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Staying safe in the spray painting industry

27 Mar 2020 | TIPS & ADVICE


Do you worry about the safety of your employees in the workplace? Do you think about what potential health problems not following WHS regulations may cause?

The workplace can be a very dangerous place for some, if the correct measures are not put in place to ensure workers' safety. It is vital, not only for the employees suffering ailments due to misuse of equipment and chemicals and lack of protective equipment, but also for the employer who may be liable for misconduct in not following workplace regulations.

So who's responsibility is it to ensure workplace safety?

Third Parties

Designers, manufacturers, importers and suppliers of plant or substances used in spray painting activities must ensure, so far as is reasonably practicable, that the plant or substance is without risks to health and safety. This duty includes carrying out testing and analysis as well as providing specific information about the plant or substance. 

Company Directors

Officers and Company Directors have a duty to exercise due diligence to ensure that the business or undertaking complies with the WHS Act and Regulations.

This includes taking reasonable steps to ensure that the business or undertaking has and uses appropriate resources and processes to eliminate or minimise risks that arise from spray painting.

Workers

Workers have a duty to take reasonable care for their own health and safety and must not adversely affect the health and safety of other persons.

Workers must comply with any reasonable instruction and cooperate with any reasonable policy or procedure relating to health and safety at the workplace. If personal protective equipment (PPE) is provided by the person conducting the business or undertaking, the worker must use it in accordance with the information, instruction and training provided.



How do you identify risks and hazards?

Potential risks and workplace hazards can be identified in a few ways, including:

  • Conducting a walk through assessment of the workplace observing the work and talking to workers about how work is carried out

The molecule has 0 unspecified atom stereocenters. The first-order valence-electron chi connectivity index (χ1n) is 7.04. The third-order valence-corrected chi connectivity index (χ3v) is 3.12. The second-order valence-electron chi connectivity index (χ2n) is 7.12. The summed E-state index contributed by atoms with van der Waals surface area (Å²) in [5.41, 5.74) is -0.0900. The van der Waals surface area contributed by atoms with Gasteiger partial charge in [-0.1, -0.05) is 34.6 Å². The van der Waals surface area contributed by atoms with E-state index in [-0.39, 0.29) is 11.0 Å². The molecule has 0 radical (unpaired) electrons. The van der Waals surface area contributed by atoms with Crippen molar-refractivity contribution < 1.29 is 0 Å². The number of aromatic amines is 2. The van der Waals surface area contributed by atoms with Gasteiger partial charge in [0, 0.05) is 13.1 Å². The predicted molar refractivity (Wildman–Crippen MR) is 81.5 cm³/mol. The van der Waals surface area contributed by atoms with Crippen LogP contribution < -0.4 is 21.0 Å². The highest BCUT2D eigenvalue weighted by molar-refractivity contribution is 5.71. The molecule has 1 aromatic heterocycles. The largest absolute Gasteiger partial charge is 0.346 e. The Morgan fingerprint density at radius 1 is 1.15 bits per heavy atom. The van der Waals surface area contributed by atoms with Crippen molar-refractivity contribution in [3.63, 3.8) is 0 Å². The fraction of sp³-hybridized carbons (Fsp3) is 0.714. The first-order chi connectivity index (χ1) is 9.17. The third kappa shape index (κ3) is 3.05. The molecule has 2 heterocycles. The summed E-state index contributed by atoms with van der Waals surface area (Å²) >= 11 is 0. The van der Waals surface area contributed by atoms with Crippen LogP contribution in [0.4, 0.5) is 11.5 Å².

• Inspecting the materials and equipment that will be used during the spray painting process
  • Reading product labels, safety data sheets (SDS) and manufacturer’s instruction manuals
  • Talking to manufacturers, suppliers, industry associations and health and safety specialists, and
  • Reviewing incident reports.


Hazard
Potential harmExamples
Hazardous chemicals

Dermatitis, respiratory illnesses and cancers

Some hazardous chemicals are also fire and explosion risks 

Paints, solvents, adhesives, resins, rust removers, rust converters, lacquers and degreasers
Fire and explosion
Serious burns and death, exposure to projectiles and damage to property

Flammable paints and solvents in contact with an ignition source

Combustible dusts used in powder coating

Confined spaces
Exposure to hazardous chemicals, unsafe oxygen levels, potential for fire, explosion and engulfment
Spraying inside the cavity of vehicles, ships, aircraft or tanks
Machinery and equipment

Injection injuries, being caught by moving parts of machinery can cause fractures, bruises, lacerations, dislocations, permanent injuries or death

Spray booths, sanding, grinding equipment, airless spray equipment, compressed air
Working at height
Falling objects, falls, slips and trips of people can cause fractures, bruises, lacerations, dislocations, concussion, permanent injuries or death
Spray painting trucks, ships, aeroplanes or bridges
Manual tasksOverexertion, sustained awkward postures or repetitive movement can cause muscular strain
Repetitive spraying action, lifting and pushing objects into place 
Electricity or static electricity

Exposure to electricity can cause shock, burns or death from electric shock

Electricity and static electricity are also sources of ignition 

The use of electrical equipment, wiring of equipment and electrostatic charges
Heat or high humidity
Exposure to heat or high humidity can cause burns, heat stroke and fatigue
Wearing impervious PPE or working outdoors or in a poorly ventilated workplace
Noise 
Exposure to loud noise can cause permanent damage to hearing 
Noise from pumps, compressors and spray booths


How do you control the risks?

These hazardous risks can be controlled by the use of effective spray equipment, personal protective equipment, proper training and reviewing of spray techniques. Major concerns in this industry are ventilation, exposure, maintaining of equipment and worker education.

Personal Protective Equipment (PPE) is very important in the workplace. 


PPE typeHazardsRecommendation
Eyes, face and head protection
Exposure to hazardous chemicals
  • Workers should have their eyes, face and head protected whenever spray painting.
  • Guidance is provided in AS/NZS 1336: Recommended practices for occupational eye protection.
Hearing protection (e.g. ear muffs and ear plugs)
Hearing loss
  •  If workers are still exposed to noise levels in excess of the exposure standard after higher order control measures have been implemented, ear plugs, ear canal caps and ear muffs or combinations may be required.
  • Guidance is provided in AS/NZS 1270: Acoustics - Hearing protectors and AS/NZS 1269.3: Occupational noise management – Hearing protector program.